When I put out my first record, I thought about my friends in high school who were in bands and playing shows. I was playing shows, but I still compared myself to everybody. I was like ‘Oh my god, they’re gonna think I’m so stupid for putting out pop music.’ Why would you even think that? Of course it’s all part of growing up. It just makes me sad when we put so much emphasis on what others are going to think of us and we don’t [ask] ‘How do we think about ourselves? What do we tell ourselves? How do we treat ourselves?’ Everything starts with an idea, with raw energy. A seed is planted in our brains like ‘I’m not gonna be good at this’ or ‘Nobody is gonna like this.’ But really you don’t want to do it because you’re afraid, and you don’t know if you like it.
For instance, my sister spent a lot of time during quarantine here with me. She is such an incredible person. When my six-year-old niece was learning how to swim without floaties, my sister would make her repeat, “I can do hard things.” If we start off with things like that—“I can push myself through fear,” “I can release things,” “I can do hard things”—that is such an incredible place because that grows into “I’m strong,” “I am able to do this,” “I am gonna love doing this and I’m gonna detach myself from the outcome.”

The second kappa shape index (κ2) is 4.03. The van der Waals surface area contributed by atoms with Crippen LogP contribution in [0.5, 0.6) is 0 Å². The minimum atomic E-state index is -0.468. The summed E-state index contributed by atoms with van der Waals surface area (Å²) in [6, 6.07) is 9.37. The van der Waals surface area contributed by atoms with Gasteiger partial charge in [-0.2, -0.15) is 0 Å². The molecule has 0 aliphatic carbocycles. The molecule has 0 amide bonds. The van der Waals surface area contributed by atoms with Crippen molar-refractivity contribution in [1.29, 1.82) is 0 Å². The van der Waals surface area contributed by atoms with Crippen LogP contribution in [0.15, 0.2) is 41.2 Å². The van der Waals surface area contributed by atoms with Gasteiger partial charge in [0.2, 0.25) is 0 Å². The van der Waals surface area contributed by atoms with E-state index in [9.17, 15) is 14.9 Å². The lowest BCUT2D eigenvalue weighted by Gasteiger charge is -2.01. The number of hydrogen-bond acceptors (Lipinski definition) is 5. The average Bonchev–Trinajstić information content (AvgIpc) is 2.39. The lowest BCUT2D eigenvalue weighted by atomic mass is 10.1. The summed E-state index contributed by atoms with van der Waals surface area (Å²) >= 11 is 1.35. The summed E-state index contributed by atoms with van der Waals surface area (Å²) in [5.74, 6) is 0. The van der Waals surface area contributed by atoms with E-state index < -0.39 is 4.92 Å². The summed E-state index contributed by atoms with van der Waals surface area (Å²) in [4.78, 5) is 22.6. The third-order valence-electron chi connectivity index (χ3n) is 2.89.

So another part of the EP is I couldn’t get into a big fancy studio. I had to use my shitty mic and I had to record some shit in GarageBand and send it off and hope they don’t fucking laugh at me. This is yet another opportunity for me to say, “I’m detaching myself from the outcome of this. I put my heart into this, and that is what I want to be heard.” I have to be kind and gentle with myself and say, “You know what? It’s not perfect but that’s okay. You’re not perfect, but you’re beautiful and you’re powerful and you’re strong and you can do hard things.”
If 16-year-old me were to meet myself now she would probably want to punch me in the face. But at the same time she was a very angry kid and I think about all those times in my 20s when I thought that I needed certain things to help me write music. There’s good selfish and bad selfish, and I think that forgiveness is good selfish. Forgiving yourself is so, so, so hard but I have a really beautiful cathartic outlet which is music.
When I write songs like “The Only One,” it’s like, ‘Okay girl, you’re scared of being alone and that’s something that you need to work on. So why don’t you just deal with the fact that this isn’t perfect and put it out?’ I’ve held on so tightly to things that have happened in my life because I wasn’t ready to let them go—because I was still holding on to feeling the emotions about them. I’m so proud to put out a song like “The Let Go” because you know what? I don’t want to carry it with me.
It’s like releasing the song is part of the work.
100 percent, yes.
I have to ask, what is it that your 16-year-old self would want to punch you for?
Sounding like a hippy!
In Isolation is out July 10 via RCA Records.